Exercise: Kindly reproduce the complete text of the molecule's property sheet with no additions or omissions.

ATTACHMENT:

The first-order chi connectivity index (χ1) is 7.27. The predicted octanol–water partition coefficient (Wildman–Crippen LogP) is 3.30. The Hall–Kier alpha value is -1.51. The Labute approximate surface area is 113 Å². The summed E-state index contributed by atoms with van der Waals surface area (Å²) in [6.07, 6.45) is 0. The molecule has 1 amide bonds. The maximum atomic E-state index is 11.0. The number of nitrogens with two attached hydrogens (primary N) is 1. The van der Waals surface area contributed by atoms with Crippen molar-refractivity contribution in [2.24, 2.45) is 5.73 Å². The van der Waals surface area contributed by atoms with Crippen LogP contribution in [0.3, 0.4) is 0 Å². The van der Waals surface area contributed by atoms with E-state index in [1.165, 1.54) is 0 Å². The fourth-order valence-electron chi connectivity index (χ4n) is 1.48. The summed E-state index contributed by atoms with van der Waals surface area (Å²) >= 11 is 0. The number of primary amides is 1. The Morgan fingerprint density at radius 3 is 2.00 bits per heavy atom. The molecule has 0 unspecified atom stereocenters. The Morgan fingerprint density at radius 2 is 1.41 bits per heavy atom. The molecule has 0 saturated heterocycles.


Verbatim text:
The first-order chi connectivity index (χ1) is 7.27. The predicted octanol–water partition coefficient (Wildman–Crippen LogP) is 3.30. The Hall–Kier alpha value is -1.51. The Labute approximate surface area is 113 Å². The summed E-state index contributed by atoms with van der Waals surface area (Å²) in [6.07, 6.45) is 0. The molecule has 1 amide bonds. The maximum atomic E-state index is 11.0. The number of nitrogens with two attached hydrogens (primary N) is 1. The van der Waals surface area contributed by atoms with Crippen molar-refractivity contribution in [2.24, 2.45) is 5.73 Å². The van der Waals surface area contributed by atoms with Crippen LogP contribution in [0.3, 0.4) is 0 Å². The van der Waals surface area contributed by atoms with E-state index in [1.165, 1.54) is 0 Å². The fourth-order valence-electron chi connectivity index (χ4n) is 1.48. The summed E-state index contributed by atoms with van der Waals surface area (Å²) >= 11 is 0. The number of primary amides is 1. The Morgan fingerprint density at radius 3 is 2.00 bits per heavy atom. The molecule has 0 unspecified atom stereocenters. The Morgan fingerprint density at radius 2 is 1.41 bits per heavy atom. The molecule has 0 saturated heterocycles.